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PROFESSIONAL STANDARDS AND TRAINING

PRACTICING AND PROMOTING EXCELLENCE D I V I S I O N C H I E F O F P R O F E S S I O N A L S TA N DA R D S AND TRAINING STEVE FESSLER, EFO The Professional Standards/ Training Division is responsible for a broad range of services that support and enable the mission of SFFR. These include oversight of the training center, its staff and training programs, professional development credentialing and qualifications of SFFR members, annual Strategic Plan review, Accreditation management, conducting post incident analysis, internal and external communications such as social media and the #WeAreSFFR newsletter, and community partnerships. V.L. Cruisenberry Fire Training Center The mission of the SFFR Training Center is to practice and promote excellence in fire service instruction. The training center is committed to and responsible for providing relevant, challenging, evidence-based training. Our service supports the greater mission of SFFR and our core values while honoring the traditions of our past. The training center team is composed of all the members of the Professional Standards/Training Division. The team had another outstanding year where training and education were appropriately aligned with current fire service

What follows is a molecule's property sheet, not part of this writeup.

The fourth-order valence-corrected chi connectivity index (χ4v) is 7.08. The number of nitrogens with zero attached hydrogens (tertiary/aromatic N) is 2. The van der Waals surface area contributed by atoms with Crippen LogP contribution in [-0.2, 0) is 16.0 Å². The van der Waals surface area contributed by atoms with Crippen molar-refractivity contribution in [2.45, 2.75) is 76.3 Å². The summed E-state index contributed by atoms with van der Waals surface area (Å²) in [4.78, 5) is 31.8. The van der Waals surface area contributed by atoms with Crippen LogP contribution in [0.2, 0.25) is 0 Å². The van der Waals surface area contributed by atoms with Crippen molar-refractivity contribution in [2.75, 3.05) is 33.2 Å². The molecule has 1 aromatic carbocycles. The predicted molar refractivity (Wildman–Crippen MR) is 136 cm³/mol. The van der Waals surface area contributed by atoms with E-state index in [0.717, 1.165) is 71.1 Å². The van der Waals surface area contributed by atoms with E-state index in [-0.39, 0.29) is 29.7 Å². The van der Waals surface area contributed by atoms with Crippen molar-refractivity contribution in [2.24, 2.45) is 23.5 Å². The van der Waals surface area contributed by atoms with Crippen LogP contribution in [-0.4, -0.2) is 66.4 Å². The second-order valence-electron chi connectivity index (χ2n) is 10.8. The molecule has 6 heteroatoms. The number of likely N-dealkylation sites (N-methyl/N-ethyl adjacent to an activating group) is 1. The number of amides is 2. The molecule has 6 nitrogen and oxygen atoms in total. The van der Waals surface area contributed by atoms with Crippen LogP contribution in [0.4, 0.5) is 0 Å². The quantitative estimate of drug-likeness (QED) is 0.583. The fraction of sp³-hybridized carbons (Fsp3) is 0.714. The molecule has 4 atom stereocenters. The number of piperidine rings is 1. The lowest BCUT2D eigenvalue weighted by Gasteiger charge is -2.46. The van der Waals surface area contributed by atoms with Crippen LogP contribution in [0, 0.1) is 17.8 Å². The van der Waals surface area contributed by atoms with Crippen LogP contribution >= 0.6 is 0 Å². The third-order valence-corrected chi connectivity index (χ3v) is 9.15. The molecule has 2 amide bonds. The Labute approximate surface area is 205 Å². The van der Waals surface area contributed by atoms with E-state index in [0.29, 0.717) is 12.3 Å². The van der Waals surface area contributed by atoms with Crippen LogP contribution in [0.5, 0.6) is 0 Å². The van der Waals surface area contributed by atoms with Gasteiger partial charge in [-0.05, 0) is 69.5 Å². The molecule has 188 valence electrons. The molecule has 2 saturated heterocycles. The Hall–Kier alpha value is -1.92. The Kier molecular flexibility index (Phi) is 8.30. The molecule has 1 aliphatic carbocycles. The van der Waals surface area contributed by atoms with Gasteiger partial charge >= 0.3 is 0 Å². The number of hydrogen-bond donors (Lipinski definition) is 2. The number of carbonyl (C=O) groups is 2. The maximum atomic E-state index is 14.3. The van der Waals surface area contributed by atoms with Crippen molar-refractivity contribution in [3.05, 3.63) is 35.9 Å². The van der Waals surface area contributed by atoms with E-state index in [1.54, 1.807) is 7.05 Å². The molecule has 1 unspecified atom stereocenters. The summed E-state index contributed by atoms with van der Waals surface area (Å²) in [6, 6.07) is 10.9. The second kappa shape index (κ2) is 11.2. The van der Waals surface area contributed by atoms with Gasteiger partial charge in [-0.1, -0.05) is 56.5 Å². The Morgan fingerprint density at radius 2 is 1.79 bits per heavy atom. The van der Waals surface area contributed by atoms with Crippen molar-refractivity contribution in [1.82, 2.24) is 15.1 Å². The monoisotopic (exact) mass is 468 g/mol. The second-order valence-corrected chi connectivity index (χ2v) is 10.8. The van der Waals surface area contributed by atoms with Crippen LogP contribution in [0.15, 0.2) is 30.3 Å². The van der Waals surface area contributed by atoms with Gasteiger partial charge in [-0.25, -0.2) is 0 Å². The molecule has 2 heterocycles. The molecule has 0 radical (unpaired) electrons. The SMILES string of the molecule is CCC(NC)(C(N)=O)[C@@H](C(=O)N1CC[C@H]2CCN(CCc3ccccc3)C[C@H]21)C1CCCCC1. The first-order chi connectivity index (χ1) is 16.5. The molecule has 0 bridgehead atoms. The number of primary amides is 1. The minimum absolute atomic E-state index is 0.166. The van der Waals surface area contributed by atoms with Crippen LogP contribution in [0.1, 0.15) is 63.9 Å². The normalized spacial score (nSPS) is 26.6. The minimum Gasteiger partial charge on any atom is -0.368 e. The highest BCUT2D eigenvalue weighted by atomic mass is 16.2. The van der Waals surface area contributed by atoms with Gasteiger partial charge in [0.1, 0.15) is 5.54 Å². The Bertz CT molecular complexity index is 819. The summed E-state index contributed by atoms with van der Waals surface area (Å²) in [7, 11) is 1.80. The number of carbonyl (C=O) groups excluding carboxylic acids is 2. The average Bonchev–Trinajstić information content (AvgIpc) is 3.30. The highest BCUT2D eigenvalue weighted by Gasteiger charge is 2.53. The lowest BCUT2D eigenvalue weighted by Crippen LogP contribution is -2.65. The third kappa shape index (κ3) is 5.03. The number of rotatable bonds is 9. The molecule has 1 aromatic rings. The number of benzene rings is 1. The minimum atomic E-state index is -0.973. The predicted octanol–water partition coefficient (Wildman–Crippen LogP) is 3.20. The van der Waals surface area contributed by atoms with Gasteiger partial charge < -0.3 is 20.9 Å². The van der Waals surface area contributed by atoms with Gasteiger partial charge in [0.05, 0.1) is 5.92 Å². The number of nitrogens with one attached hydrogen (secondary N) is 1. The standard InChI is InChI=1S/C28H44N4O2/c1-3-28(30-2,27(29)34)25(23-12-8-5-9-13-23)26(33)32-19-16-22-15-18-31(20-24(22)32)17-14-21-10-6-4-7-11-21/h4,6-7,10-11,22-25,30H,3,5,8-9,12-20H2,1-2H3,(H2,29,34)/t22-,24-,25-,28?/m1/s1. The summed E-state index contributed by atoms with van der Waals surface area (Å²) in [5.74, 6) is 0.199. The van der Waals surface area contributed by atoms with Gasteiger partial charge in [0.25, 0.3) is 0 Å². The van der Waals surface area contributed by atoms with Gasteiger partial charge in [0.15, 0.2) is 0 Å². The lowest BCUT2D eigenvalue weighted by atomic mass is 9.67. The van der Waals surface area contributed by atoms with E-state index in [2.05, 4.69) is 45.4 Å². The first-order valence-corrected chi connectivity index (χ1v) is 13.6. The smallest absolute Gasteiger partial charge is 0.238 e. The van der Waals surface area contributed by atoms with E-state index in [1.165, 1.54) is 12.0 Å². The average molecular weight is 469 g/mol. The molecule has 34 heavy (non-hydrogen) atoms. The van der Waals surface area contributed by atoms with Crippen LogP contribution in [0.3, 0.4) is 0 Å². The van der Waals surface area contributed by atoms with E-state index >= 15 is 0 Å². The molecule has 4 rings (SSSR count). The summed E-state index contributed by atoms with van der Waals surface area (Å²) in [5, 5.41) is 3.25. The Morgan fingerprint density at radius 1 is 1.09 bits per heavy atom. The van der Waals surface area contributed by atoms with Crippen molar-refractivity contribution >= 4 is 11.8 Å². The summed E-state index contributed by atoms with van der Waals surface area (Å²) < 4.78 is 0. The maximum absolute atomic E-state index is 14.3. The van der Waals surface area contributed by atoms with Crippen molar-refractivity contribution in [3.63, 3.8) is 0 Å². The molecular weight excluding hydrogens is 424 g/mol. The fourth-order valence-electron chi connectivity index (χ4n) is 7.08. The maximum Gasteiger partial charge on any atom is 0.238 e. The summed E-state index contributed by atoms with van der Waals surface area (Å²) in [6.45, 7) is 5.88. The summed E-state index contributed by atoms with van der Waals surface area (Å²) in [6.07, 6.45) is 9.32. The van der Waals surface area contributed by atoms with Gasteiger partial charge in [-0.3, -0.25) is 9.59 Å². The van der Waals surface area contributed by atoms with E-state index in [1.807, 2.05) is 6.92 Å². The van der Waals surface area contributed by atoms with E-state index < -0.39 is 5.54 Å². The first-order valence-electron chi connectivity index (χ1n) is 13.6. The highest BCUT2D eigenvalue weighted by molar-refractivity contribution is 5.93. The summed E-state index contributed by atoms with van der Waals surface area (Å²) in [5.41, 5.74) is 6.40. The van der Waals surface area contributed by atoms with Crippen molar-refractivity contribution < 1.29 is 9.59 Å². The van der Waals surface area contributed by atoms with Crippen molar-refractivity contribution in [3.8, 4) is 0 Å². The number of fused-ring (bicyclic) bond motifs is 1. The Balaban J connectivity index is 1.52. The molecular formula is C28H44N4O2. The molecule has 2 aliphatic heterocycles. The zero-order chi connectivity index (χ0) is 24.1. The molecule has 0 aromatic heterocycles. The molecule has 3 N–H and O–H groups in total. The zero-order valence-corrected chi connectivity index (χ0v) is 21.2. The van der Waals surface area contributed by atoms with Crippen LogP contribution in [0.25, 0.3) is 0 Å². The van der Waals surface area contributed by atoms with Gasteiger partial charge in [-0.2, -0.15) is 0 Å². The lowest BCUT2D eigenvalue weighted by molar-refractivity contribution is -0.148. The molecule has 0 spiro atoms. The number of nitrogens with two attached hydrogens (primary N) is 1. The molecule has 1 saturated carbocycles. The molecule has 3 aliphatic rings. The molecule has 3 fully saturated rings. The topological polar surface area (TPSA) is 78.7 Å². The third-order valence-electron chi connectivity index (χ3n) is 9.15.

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trends and comprehensive topics. The entire year of training was diverse in nature and extremely well received by the members of SFFR. The SFFR Training Team is comprised of three training officers; Captain Todd Lowe, Fire Apparatus Operator Michael , and Firefighter Jon Randby. EMS Educators Amy Marsh and Jeremy Robertson are also part of this team. Throughout the past year they expanded on best practices and produced innovative 21st century training for the firefighters of SFFR. Focus was placed on firefighter health and safety along with building construction with modern materials. Members of SFFR traveled to Indianapolis, Indiana, to participate in the annual Fire Department Instructor Conference (FDIC) where they brought back a myriad of training and education ideas, innovative thinking, modern firefighting tactics, and strategies for the personnel of the SFFR organization. Captain Todd Lowe, Training Officer Jon Randby, and firefighter John Sanders utilized the training and education they received at FDIC to develop fire drills for the members of SFFR. Once again several outside agencies utilized the SFFR Training